Bunuel wrote:

What is the probability that a 4-person committee chosen at random from a group consisting of 6 men, 7 women, and 5 children contains at least 1 woman?

A. 11/102

B. 77/204

C. 77/102

D. 91/102

E. 31/34

The probability of at least one woman on the four-person team is the same as (1 - probability of no women on the team).

Thus, the total probability is \(1 - (\frac{11}{18})(\frac{10}{17})(\frac{9}{16})(\frac{8}{15}) = 1-\frac{11}{102} = \frac{91}{102}\)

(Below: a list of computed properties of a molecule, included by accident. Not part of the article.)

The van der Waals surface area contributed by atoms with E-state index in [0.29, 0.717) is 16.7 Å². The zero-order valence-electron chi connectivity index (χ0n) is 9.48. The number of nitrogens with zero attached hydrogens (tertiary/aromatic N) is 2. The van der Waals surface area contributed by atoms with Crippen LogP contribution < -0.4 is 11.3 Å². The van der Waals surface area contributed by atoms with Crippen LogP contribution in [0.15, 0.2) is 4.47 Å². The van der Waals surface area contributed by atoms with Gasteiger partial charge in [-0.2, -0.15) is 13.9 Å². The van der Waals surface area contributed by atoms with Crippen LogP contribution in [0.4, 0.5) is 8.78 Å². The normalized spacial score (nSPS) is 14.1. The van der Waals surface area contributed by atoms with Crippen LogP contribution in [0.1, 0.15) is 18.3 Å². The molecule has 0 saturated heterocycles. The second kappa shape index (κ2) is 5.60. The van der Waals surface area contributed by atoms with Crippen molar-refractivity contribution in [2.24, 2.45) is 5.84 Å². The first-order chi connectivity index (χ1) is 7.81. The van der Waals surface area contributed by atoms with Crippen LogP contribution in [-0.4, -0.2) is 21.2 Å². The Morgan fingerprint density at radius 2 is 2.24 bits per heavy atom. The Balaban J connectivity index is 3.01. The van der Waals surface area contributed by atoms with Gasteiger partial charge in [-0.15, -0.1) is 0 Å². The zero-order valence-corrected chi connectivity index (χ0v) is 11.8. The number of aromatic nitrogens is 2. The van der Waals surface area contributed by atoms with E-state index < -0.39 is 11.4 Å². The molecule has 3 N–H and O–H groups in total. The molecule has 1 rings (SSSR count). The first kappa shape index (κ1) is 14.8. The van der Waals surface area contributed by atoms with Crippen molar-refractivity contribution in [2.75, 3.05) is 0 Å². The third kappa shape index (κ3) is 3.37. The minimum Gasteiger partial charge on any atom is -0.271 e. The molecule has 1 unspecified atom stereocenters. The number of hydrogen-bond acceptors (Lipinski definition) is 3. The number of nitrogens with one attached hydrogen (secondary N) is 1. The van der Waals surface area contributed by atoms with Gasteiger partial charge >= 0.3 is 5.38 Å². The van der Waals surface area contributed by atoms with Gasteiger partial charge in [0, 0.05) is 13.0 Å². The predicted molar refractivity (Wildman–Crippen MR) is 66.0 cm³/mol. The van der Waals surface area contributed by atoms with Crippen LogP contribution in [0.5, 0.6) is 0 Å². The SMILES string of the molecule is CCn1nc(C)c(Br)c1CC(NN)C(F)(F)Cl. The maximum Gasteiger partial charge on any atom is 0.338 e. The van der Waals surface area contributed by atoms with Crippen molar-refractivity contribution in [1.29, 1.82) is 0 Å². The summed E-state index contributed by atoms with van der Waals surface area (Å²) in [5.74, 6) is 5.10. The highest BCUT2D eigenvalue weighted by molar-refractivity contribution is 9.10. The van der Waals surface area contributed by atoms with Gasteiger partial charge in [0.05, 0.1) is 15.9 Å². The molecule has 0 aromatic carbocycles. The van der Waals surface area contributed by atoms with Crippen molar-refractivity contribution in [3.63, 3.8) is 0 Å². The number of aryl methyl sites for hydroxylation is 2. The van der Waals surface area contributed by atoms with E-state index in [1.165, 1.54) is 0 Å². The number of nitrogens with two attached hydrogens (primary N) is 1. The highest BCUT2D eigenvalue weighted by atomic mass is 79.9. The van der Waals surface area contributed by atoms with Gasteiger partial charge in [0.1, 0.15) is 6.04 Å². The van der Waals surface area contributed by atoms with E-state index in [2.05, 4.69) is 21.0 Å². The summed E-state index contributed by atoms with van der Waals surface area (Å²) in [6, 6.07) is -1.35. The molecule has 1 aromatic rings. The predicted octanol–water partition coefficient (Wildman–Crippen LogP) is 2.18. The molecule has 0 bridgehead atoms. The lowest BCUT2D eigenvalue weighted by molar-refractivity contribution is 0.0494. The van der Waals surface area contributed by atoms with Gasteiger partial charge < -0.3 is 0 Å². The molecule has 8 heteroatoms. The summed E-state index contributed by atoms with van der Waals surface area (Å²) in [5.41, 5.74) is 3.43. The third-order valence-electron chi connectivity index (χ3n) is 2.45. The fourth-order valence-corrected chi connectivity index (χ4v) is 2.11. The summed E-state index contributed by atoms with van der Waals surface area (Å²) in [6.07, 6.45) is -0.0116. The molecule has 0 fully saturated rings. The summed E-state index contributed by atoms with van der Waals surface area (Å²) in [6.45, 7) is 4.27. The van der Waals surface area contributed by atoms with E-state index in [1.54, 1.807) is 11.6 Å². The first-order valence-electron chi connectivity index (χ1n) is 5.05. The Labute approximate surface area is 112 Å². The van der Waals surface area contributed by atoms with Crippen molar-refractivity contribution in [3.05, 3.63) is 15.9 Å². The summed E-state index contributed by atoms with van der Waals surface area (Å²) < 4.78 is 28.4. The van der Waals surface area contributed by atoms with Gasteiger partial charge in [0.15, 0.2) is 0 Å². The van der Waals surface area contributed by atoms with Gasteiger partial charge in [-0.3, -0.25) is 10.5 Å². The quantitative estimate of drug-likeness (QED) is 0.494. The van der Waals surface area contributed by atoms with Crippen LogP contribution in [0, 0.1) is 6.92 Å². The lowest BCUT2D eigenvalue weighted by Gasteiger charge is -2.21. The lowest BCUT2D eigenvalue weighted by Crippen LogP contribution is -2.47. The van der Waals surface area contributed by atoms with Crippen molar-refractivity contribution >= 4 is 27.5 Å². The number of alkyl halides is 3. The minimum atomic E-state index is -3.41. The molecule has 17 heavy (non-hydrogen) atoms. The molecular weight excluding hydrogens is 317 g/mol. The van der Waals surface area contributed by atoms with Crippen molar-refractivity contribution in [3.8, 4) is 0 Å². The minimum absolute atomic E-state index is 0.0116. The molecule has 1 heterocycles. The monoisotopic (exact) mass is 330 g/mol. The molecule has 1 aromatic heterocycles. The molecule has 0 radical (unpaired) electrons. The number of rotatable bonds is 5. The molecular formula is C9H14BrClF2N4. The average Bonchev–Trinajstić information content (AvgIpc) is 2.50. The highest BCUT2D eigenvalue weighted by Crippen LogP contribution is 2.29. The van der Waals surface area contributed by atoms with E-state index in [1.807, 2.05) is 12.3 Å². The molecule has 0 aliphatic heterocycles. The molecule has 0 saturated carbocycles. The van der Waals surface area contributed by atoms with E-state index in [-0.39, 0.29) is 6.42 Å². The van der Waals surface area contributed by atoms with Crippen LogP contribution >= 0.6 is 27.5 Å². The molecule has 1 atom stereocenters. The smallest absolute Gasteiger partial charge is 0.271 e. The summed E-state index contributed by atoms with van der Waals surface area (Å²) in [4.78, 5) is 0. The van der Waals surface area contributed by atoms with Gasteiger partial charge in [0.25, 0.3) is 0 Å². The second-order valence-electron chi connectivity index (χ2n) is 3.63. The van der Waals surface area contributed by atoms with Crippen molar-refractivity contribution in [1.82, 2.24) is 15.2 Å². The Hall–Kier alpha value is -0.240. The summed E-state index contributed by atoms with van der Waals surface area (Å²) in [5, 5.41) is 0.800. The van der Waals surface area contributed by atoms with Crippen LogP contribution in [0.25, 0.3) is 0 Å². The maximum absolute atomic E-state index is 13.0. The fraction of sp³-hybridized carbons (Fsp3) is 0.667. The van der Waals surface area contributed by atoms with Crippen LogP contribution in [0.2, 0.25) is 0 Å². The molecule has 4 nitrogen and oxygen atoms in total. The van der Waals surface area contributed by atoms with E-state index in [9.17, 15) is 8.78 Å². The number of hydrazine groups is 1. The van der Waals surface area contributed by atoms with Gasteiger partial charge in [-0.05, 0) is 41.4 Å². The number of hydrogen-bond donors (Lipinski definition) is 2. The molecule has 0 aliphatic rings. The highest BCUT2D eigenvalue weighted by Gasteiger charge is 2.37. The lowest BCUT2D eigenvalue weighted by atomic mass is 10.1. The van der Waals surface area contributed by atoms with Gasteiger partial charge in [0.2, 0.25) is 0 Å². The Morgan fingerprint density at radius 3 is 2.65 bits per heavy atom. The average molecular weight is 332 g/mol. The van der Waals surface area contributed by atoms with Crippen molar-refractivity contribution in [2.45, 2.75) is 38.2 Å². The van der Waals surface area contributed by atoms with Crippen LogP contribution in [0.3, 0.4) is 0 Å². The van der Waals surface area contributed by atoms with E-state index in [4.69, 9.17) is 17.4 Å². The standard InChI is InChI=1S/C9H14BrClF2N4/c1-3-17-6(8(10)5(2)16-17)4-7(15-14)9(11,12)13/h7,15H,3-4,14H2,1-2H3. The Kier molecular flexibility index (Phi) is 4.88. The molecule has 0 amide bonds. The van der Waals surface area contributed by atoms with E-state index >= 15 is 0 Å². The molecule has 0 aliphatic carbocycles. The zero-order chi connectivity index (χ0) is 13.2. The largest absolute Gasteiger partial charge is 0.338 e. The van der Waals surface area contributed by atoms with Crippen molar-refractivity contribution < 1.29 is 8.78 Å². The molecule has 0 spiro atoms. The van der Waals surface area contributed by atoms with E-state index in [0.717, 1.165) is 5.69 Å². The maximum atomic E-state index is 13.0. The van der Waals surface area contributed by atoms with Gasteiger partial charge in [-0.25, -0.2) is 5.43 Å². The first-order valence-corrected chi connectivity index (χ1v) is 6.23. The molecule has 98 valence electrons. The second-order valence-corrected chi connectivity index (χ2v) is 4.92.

The logic behind the calculation is simple:

The probability of selecting a man or child for the first position is \(\frac{(5+6)}{(5+6+7)}=\frac{11}{18}\).

Now, the key is that each time we draw another person, we reduce both the pool we are drawing from--the number of men and children--

and the total population by 1, as there is no replacement. Thus,

The probability of selecting a man or child for the second position is \(\frac{(11-1)}{(18-1)} = \frac{10}{17}\)

The third is \(\frac{(10-1)}{(17-1)} = \frac{9}{16}\), and so on